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Mexico's inflation rate jumped by the most in 18 years and more than economists expected as gasoline prices surged and the peso slumped, pressuring policy makers to raise the benchmark lending rate further.

Consumer prices increased 4.78 percent in the first half of January from the year earlier, well above the central bank's 3 percent target and compared with 3.24 percent in late December, the national statistics institute said on its website Tuesday. Prices climbed 1.51 percent from two weeks earlier, more than the 1.27 percent median forecast of 18 economists surveyed by Bloomberg.

Mexico is facing soaring inflation, even as economic growth remains weak amid uncertainty over President Donald Trump's threats to renegotiate free trade and as local fuel costs jump. Economists now see the central bank's overnight rate rising 1.25 percentage points to 7 percent this year as inflation ends the year far above the target, according to a Citibanamex survey.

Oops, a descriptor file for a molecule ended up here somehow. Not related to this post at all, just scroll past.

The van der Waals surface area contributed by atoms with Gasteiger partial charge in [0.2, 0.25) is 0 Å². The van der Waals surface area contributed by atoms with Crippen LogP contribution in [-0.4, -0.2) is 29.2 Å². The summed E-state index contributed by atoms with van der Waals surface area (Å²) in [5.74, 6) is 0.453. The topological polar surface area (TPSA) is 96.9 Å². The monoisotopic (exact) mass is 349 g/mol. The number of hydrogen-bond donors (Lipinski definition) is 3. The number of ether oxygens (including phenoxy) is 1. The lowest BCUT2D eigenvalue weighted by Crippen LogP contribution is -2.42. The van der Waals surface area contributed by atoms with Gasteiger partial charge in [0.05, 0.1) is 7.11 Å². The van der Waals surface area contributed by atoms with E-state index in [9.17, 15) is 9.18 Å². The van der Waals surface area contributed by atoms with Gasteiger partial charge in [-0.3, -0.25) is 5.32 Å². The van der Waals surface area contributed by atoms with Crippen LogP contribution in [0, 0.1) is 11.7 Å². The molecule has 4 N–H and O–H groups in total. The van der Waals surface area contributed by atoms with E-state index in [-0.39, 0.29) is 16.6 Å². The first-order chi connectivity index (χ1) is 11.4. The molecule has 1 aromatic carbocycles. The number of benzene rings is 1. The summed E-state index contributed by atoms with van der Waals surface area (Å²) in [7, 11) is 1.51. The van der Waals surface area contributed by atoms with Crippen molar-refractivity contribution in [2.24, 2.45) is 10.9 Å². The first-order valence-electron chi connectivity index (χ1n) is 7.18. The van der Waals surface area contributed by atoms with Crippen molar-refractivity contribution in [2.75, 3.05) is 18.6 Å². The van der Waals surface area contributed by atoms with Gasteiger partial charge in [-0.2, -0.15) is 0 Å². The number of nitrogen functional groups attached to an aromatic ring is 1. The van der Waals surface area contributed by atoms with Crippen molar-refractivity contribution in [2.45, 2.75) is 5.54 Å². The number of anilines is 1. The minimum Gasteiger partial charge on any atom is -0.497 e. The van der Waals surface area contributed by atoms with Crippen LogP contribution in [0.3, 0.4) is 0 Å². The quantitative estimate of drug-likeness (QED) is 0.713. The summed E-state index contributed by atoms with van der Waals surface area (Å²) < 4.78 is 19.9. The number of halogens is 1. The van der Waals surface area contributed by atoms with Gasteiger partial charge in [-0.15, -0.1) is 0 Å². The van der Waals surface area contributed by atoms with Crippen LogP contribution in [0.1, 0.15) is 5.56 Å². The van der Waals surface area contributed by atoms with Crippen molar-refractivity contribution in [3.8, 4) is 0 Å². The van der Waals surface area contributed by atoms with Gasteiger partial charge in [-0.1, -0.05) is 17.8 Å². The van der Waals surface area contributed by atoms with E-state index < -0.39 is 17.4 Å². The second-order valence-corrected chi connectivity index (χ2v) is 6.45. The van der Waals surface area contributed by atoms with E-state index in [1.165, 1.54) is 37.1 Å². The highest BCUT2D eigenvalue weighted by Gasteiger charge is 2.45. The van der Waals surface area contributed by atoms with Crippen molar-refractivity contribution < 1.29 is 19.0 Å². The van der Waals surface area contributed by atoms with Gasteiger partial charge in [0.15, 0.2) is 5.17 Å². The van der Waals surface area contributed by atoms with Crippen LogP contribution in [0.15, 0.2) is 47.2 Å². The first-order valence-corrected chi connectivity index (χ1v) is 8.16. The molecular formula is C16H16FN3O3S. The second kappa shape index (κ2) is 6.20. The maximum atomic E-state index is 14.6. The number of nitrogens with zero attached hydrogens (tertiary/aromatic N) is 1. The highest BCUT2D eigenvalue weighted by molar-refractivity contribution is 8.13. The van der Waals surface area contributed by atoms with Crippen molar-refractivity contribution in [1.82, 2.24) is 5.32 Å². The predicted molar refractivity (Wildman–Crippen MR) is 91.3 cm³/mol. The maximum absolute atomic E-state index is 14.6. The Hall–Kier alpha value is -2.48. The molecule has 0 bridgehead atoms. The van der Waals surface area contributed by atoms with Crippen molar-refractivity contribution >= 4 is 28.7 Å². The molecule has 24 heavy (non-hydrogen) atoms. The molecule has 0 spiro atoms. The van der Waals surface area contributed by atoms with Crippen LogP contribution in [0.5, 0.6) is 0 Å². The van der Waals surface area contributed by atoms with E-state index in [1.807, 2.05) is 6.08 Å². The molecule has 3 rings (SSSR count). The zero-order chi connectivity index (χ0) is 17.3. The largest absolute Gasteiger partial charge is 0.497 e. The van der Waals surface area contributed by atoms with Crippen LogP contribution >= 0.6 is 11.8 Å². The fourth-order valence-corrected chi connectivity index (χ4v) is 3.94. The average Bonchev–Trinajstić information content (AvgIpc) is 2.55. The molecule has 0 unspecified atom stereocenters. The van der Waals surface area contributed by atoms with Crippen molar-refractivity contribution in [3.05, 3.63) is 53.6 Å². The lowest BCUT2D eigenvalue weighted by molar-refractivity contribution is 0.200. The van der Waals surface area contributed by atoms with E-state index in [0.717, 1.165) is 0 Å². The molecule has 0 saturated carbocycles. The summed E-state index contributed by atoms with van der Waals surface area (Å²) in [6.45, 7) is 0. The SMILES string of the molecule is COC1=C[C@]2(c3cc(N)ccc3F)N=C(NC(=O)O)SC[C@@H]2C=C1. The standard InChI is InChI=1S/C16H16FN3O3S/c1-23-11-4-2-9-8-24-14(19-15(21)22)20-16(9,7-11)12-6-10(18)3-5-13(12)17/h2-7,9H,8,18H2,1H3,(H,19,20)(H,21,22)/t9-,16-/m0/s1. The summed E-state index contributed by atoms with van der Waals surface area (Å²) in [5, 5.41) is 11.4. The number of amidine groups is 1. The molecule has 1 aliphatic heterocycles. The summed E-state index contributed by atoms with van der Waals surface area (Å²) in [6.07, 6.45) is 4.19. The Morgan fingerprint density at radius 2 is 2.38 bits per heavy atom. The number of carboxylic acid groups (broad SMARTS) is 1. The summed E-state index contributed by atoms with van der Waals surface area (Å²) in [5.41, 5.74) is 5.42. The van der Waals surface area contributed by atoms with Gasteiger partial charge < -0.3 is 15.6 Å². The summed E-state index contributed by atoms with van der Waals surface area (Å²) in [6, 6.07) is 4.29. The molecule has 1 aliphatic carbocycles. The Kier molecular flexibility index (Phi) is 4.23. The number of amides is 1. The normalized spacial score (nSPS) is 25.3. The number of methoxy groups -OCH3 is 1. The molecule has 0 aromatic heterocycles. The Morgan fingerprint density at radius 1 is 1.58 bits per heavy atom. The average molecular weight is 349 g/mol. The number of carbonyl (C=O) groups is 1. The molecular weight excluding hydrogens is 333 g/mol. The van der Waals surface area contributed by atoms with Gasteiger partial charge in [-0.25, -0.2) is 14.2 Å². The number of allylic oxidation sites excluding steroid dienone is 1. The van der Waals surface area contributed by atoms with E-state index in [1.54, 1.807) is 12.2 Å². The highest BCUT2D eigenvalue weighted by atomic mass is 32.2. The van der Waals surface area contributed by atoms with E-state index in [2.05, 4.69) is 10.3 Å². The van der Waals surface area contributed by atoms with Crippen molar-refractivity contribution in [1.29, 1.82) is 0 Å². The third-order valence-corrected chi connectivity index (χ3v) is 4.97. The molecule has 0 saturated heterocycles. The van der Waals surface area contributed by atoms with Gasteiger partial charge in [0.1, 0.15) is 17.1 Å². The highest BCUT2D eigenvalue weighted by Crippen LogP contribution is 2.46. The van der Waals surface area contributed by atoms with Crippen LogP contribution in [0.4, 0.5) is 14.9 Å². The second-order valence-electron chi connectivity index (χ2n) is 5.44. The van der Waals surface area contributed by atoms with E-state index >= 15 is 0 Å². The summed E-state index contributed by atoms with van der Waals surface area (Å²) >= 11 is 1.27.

Inflation's fall from grace is all the more stark because it remained below the target for much of the past two years and hit a record low in late 2015. The currency's 20 percent depreciation since the start of last year is now weighing on prices, as is a surge of up to 20 percent in gasoline prices as Mexico removes subsidies. Early January's annual inflation is the fastest since 2012.

Still, central bank Governor Agustin Carstens says the impact from fuel costs on inflation will be temporary and that long-term expectations for prices are well anchored.

Price increases were led by energy costs, which climbed 16.53 percent from a year earlier, while tradable goods rose 4.54 percent. Core prices climbed 0.37 percent, compared with the 0.27 percent median estimate.

The peso pared earlier gains to weaken 0.2 percent to 21.4291 per dollar on Tuesday.